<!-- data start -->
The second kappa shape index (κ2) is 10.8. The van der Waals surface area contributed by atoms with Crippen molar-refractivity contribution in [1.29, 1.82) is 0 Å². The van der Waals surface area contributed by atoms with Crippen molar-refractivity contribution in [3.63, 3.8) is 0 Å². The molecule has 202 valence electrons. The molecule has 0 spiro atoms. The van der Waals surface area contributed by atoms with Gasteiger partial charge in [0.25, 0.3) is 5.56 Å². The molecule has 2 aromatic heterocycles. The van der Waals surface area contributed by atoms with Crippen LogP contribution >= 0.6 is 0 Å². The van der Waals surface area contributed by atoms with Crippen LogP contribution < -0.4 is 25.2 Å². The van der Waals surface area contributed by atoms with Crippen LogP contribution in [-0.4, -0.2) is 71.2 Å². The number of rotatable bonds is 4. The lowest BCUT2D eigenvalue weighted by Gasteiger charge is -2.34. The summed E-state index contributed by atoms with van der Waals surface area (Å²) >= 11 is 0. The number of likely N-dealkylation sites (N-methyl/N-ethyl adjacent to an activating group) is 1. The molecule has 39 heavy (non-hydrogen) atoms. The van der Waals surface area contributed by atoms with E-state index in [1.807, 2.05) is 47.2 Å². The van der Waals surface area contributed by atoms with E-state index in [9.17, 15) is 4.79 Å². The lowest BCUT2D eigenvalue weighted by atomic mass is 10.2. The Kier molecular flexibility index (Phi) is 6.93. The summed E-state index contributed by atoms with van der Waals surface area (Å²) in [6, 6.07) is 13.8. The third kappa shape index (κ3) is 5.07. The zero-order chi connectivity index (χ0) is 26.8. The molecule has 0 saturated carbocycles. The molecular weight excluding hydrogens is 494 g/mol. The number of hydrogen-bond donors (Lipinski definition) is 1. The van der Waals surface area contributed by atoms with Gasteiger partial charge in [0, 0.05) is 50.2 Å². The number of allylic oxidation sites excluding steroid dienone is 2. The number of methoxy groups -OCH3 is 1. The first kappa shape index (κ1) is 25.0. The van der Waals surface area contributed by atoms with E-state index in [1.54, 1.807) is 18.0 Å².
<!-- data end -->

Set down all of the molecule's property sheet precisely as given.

The second kappa shape index (κ2) is 10.8. The van der Waals surface area contributed by atoms with Crippen molar-refractivity contribution in [1.29, 1.82) is 0 Å². The van der Waals surface area contributed by atoms with Crippen molar-refractivity contribution in [3.63, 3.8) is 0 Å². The molecule has 202 valence electrons. The molecule has 0 spiro atoms. The van der Waals surface area contributed by atoms with Gasteiger partial charge in [0.25, 0.3) is 5.56 Å². The molecule has 2 aromatic heterocycles. The van der Waals surface area contributed by atoms with Crippen LogP contribution >= 0.6 is 0 Å². The van der Waals surface area contributed by atoms with Crippen LogP contribution < -0.4 is 25.2 Å². The van der Waals surface area contributed by atoms with Crippen LogP contribution in [-0.4, -0.2) is 71.2 Å². The number of rotatable bonds is 4. The lowest BCUT2D eigenvalue weighted by Gasteiger charge is -2.34. The summed E-state index contributed by atoms with van der Waals surface area (Å²) >= 11 is 0. The number of likely N-dealkylation sites (N-methyl/N-ethyl adjacent to an activating group) is 1. The molecule has 39 heavy (non-hydrogen) atoms. The van der Waals surface area contributed by atoms with E-state index in [1.807, 2.05) is 47.2 Å². The van der Waals surface area contributed by atoms with E-state index in [9.17, 15) is 4.79 Å². The lowest BCUT2D eigenvalue weighted by atomic mass is 10.2. The Kier molecular flexibility index (Phi) is 6.93. The summed E-state index contributed by atoms with van der Waals surface area (Å²) in [6, 6.07) is 13.8. The third kappa shape index (κ3) is 5.07. The zero-order chi connectivity index (χ0) is 26.8. The molecule has 0 saturated carbocycles. The molecular weight excluding hydrogens is 494 g/mol. The number of hydrogen-bond donors (Lipinski definition) is 1. The van der Waals surface area contributed by atoms with Gasteiger partial charge in [0, 0.05) is 50.2 Å². The number of allylic oxidation sites excluding steroid dienone is 2. The number of methoxy groups -OCH3 is 1. The first kappa shape index (κ1) is 25.0. The van der Waals surface area contributed by atoms with E-state index in [1.54, 1.807) is 18.0 Å².